When it comes to home cooking, it’s all too easy to fall into a rut. Do you find yourself reaching for the same recipes over and over? If you’re looking to invigorate your cooking and bring new flavors into your kitchen, check out the Taste of Asia. On the first Saturday of every month, this cooking series hosted by the Asia Pacific Cultural Center (APCC) offers a journey through a different Asian cuisine, bringing participants a taste of both traditional dishes and culture.

The Taste of Asia series aims to introduce attendees to culinary traditions from across Asia and the Pacific Islands. Each month a different presenter offers a live cooking demonstration, talking attendees through the intricacies of preparing traditional dishes, providing tips on where to find specialty ingredients and answering questions along the way. The event ends with a taste of the day’s dishes and a sample of the featured country’s traditional tea.

Now in its 22nd year, the Taste of Asia began shortly after APCC was founded in 1996. “We started off with the tea,” Executive Director Lua Pritchard explains. Over the years, tea presentations evolved into full-fledged cooking classes that immerse participants in a country’s food, drink and culture. The menu in 2019 will include the cuisines of India, Cambodia, Mongolia and Samoa.

Asia Pacific Cultural Center Cooking Series
Cultural Program Manager Ala Talo (second from left) poses with presenters and APCC staff at a Taste of Taiwan. Photo credit: Kaitlin Armstrong

Each year, Taste of Asia highlights 12 of the 47 cultures represented by the Asia Pacific Cultural Center. A different presenter each month means that every class in unique in its style and delivery. The menu is determined by the presenter, and according to Lua “a lot of them are homegrown recipes.”

Cultural Program Manager Ala Talo adds, “The beautiful thing about our organization is our relationship with our presenters.” Some have been with Taste of Asia through the years and return again and again, but every year new people from the community are invited to showcase their cuisine. This year’s menu is a mix of old favorites and first-time presenters.

At its heart, Taste of Asia is embedded into APCC’s mission – to promote culture and provide an educational experience. Lua explains that the classes aim to do more than send visitors home with a recipe. “We hope they take away a little bit about that country,” she says.

As Ala explains, “It’s not just the taste – it’s a whole interactive experience.” Each class is a full sensory experience – the room is adorned with artifacts from the spotlight country, and presenters will share cultural activities and traditions that extend beyond just food. The classes also help attendees get acquainted with local businesses when they can pick up the necessary ingredients to recreate dishes at home.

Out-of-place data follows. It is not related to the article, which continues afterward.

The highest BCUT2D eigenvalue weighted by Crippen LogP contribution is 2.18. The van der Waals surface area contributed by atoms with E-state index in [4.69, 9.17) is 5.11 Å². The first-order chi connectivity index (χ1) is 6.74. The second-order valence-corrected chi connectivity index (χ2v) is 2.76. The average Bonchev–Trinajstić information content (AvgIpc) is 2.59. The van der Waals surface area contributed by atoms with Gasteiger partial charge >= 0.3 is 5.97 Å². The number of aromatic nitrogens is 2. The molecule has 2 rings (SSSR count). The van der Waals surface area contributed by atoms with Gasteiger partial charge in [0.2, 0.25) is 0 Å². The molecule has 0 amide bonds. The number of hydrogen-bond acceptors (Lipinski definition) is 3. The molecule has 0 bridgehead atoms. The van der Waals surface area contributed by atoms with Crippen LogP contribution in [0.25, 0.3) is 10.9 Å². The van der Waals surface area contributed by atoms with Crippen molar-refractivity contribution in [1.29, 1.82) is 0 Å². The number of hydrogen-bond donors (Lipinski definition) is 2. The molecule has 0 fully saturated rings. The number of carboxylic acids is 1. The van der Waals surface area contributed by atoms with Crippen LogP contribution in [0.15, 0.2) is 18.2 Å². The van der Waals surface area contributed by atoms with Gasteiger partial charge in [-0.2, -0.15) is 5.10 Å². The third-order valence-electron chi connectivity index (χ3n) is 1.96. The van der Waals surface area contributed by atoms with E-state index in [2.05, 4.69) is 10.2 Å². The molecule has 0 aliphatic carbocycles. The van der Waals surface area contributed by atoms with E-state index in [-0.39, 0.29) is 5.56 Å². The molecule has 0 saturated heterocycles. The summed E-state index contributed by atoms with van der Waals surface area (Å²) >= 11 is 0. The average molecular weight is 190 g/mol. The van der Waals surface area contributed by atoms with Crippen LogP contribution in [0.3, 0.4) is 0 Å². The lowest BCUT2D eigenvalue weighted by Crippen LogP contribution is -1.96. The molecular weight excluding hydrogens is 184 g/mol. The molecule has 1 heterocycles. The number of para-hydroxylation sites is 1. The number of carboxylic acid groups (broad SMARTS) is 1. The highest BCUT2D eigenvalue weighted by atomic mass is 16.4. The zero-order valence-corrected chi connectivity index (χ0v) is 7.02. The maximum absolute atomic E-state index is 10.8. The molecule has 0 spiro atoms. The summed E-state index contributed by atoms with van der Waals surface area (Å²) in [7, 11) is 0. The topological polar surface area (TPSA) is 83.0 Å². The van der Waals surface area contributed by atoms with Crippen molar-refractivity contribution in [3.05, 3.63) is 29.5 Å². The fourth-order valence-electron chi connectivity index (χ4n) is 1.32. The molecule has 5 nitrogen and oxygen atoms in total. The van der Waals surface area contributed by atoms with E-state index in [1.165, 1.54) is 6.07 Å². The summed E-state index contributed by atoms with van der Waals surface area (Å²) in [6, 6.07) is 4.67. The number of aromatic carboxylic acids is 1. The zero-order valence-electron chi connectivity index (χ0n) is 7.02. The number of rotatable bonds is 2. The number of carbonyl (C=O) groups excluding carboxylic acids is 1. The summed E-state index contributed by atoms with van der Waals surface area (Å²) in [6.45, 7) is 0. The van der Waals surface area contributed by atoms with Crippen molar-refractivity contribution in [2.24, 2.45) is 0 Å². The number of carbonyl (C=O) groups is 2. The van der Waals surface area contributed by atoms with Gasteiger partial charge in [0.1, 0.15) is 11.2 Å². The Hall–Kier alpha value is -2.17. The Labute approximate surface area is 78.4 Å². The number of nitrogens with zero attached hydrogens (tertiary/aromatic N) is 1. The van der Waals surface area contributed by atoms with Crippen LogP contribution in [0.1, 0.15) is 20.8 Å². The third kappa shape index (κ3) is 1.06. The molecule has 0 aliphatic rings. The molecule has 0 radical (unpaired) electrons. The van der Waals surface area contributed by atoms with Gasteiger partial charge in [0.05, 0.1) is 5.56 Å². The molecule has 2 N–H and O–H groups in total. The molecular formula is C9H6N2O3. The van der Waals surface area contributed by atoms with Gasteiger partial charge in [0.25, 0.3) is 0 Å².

Taste of Asia is just one of many classes, events and community offerings the Asia Pacific Cultural Center presents throughout the year. The organization, whose mission is to “bridge communities and generations through arts, culture, education and business” is a community hub that does everything from hosting cultural festivals to working with at-risk youth and promoting civic engagement. “There’s a lot more than meets the eye,” explains Lua. But at the heart of their work, she says, “We do a lot of connecting.” In addition to the Taste of Asia series, APCC also regularly hosts vegetarian cooking classes as well as Korean and Chinese language classes.

When you arrive at Taste of Asia, the experience begins when you walk through the door as presenters often add some new décor to the lobby. A cultural activity or demonstration often accompanies the cooking class, too.

Taste of Asia Passport
Attendees are sent home with a passport containing maps, recipes and other tips to help them recreate dishes at home. Photo credit: Kaitlin Armstrong

After everyone is introduced, the cooking demonstration begins. Participants are invited to leave their seats and gather around as the presenter discusses specific cooking methods, her choice of ingredients, as well as modifications she makes to the dish. Attendees are encouraged to ask questions throughout and the ensuing discussion covers everything from choosing a wok to how to find and store dried shrimp. Many participants also exchange tips and tricks that have worked for them when creating dishes from previous classes at home.

Once the demonstration is complete, attendees sit down to taste the items from the menu. Attendees are usually sent home with materials as well, such as a booklet with the day’s recipes.

Alicia Klein has attended the Taste of Asia with her mother nearly every first Saturday since APCC moved to their South Tacoma Way location. “It’s something to look forward to,” she shares, “and it’s always a good time.” Besides the food, she says that one of the best parts of the series is watching people engage and learn. “It’s part of the reason I like to come back.”

The Taste of Asia is held the first Saturday of each month at the Asia Pacific Cultural Center’s building at 4851 South Tacoma Way. For a full list of featured this year’s featured countries or to sign up for a class, check out APCC’s website. To get the latest information on cooking classes and other upcoming cultural events, connect with them on Facebook.